In 10 embalmed and 5 unembalmed adult cadavers, the authors performed posterior dissection of the craniocervical junction to expose the intracranial denticulate ligament. Rotation of the spinomedullary junction was documented before and after transection of unilateral ligaments.

Results

The first denticulate ligament was found on all but one left side and attached to the dura of the marginal sinus superior to the vertebral artery as it pierced the dura mater. The ligament always traveled between the vertebral artery and spinal accessory nerve. On 20% of sides, it also attached to the intracranial vertebral artery and, histologically, blended with its adventitia. In general, this ligament tended to be thicker laterally and was often cribriform in nature medially. The hypoglossal nerve was always superior to the ligament, which always concealed the ventral roots of the C-1 spinal nerve. The posterior spinal artery traveled posterior to this ligament on 93% of sides. On one left side, the ascending branch of the posterior spinal artery traveled anterior to the ligament and the descending branch traveled posterior to it. Following unilateral transection of the intracranial denticulate ligament, rotation of the spinomedullary junction was increased by approximately 25%.

Conclusions

Knowledge of the relationships of the first denticulate ligament may prove useful to the neurosurgeon during procedures at the craniocervical junction.

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R. Shane Tubbs, Martin M. Mortazavi, Mohammadali M. Shoja, Marios Loukas and Aaron A. Cohen-Gadol

Object

Additional nerve transfer options are important to the peripheral nerve surgeon to maximize patient outcomes following nerve injuries. Potential regional donors may also be injured or involved in the primary disease. Therefore, potential contralateral donor nerves would be desirable. To the authors' knowledge, use of the contralateral spinal accessory nerve (SAN) has not been explored for ipsilateral neurotization procedures. In the current study, therefore, the authors aimed to evaluate the SAN as a potential donor nerve for contralateral nerve injuries by using a novel technique.

Methods

In 10 cadavers, the SAN was harvested using a posterior approach, and tunneled subcutaneously to the contralateral side for neurotization to various branches of the brachial plexus. Measurements were made of the SAN available for transfer and of its diameter.

Results

The authors found an SAN length of approximately 20 cm (from transition of upper and middle fibers of the trapezius muscle to approximately 2–4 cm superior to the insertion of the trapezius muscle onto the spinous process of T-12) available for nerve transposition. The average diameter was 2.5 mm.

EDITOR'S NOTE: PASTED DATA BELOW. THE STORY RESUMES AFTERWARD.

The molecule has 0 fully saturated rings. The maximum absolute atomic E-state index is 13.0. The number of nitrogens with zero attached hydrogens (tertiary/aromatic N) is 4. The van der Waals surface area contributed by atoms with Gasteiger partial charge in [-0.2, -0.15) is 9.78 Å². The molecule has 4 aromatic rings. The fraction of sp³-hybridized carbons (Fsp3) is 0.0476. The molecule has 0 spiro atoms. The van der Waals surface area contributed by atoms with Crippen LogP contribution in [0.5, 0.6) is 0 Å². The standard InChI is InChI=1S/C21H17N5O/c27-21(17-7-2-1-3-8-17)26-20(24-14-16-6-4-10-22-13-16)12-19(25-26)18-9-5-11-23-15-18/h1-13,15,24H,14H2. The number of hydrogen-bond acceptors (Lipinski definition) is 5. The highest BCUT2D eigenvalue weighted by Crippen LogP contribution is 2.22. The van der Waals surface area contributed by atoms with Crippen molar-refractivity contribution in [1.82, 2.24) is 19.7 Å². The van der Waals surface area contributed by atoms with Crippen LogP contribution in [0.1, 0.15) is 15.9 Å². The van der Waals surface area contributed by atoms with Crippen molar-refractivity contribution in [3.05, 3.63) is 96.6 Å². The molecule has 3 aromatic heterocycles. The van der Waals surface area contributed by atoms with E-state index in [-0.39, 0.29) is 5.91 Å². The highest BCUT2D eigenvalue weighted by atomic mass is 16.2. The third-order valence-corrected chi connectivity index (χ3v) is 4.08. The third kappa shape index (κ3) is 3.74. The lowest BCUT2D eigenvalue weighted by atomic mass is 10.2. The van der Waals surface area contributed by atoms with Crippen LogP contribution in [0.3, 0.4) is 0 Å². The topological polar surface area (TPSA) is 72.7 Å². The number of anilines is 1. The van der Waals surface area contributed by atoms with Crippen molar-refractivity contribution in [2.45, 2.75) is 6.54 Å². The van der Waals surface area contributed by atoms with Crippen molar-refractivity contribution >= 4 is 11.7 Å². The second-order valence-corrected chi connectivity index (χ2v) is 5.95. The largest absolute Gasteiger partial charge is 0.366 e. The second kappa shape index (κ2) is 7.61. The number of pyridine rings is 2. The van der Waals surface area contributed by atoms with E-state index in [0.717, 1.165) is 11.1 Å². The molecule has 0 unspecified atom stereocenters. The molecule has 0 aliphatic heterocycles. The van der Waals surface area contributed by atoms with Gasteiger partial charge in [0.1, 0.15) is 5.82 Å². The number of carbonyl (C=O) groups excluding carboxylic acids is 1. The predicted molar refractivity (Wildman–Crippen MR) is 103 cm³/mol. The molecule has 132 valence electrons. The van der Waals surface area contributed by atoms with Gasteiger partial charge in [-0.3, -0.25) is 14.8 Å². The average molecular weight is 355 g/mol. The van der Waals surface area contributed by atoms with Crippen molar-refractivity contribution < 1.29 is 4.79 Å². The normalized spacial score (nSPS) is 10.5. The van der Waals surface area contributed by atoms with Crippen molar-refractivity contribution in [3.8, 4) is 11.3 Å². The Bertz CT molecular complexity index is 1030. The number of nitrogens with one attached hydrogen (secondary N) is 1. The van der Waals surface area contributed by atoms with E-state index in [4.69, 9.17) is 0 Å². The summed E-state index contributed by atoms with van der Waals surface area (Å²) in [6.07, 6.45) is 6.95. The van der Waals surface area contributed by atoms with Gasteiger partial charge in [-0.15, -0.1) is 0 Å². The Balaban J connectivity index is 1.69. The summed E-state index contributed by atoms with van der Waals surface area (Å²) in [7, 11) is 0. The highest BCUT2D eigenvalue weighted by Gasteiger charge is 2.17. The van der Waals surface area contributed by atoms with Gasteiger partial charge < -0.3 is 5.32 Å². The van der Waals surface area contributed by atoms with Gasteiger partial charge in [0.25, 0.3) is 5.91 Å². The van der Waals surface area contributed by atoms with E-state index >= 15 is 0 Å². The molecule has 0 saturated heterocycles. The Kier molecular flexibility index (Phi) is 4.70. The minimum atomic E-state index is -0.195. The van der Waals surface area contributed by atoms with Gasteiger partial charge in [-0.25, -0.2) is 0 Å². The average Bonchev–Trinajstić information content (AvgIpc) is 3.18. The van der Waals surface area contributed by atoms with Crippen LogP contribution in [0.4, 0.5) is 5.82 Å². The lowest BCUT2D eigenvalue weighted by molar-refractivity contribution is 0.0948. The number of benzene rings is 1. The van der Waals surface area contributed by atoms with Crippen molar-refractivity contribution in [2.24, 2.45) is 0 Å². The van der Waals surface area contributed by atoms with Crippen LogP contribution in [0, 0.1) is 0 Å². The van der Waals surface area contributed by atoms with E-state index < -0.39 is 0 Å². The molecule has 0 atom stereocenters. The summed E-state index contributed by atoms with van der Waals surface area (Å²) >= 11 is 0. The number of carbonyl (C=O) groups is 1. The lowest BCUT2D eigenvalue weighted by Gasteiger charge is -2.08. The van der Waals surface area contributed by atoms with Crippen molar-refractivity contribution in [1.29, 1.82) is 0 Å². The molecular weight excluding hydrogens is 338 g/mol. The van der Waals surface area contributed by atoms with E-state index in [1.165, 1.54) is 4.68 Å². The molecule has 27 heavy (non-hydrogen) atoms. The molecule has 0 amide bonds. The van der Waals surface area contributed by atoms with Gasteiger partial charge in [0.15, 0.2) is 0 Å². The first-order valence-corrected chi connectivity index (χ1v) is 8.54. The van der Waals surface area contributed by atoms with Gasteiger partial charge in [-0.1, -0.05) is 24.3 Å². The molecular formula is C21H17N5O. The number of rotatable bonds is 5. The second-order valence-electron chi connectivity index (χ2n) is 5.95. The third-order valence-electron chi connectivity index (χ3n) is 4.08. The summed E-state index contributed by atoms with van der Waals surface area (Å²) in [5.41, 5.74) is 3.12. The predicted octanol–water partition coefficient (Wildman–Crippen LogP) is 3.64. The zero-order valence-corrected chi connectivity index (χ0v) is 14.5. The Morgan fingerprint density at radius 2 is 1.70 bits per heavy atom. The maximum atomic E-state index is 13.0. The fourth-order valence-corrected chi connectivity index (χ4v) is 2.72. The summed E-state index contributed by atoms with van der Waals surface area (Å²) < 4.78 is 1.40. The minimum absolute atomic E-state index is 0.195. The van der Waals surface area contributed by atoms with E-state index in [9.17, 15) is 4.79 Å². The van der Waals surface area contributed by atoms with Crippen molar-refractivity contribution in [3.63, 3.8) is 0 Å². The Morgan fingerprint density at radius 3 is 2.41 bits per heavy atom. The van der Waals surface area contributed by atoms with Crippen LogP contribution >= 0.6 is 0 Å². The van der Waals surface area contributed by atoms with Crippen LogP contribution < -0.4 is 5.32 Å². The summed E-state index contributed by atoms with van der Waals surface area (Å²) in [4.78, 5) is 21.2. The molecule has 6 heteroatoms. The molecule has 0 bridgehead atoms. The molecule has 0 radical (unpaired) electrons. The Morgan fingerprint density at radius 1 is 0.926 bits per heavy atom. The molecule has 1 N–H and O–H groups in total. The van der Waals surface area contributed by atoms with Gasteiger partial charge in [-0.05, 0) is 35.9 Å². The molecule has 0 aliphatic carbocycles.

Conclusions

Based on these findings, the contralateral SAN may be considered for ipsilateral neurotization to the suprascapular and axillary nerves.

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R. Shane Tubbs, Martin M. Mortazavi, Marios Loukas, Mohammadali M. Shoja and Aaron A. Cohen-Gadol

Object

Knowledge of the variations in the nerves of the posterior cranial fossa may be important during skull base approaches. To the authors' knowledge, intracranial neural interconnections between the glossopharyngeal and vagus nerves have not been previously investigated.

Methods

The senior author (A.C.G.) noted the presence of an intracranial interneural connection between the glossopharyngeal and vagus nerves during microvascular decompression surgery in a patient suffering from hemifacial spasm. To further investigate the approximate incidence and significance of such an interneural connection, the authors studied 40 adult human cadavers (80 sides) and prospectively evaluated 16 additional patients during microvascular procedures of the posterior cranial fossa.

Results

In the cadavers, the incidence of intracranial neural connections between the glossopharyngeal and vagus nerves was 2.5%. The only such connection found in our series of living patients was in the patient in whom the connection was initially identified. These interconnections were more common on the left side. Based on our findings, we classified these neural connections as Types I and II. In the cadavers, the length and width of this connection were approximately 9 mm and 1 mm, respectively. Histological analysis of these connections verified their neural content.

Conclusions

Although these connections are rare and the significance is unknown, knowledge of them may prove useful to surgeons who operate in the posterior fossa region so that they may avoid inadvertent traction or transection of these interconnections. Additionally, such connections might be considered in patients with recalcitrant neuralgia after microvascular decompression and rhizotomy of the glossopharyngeal nerve.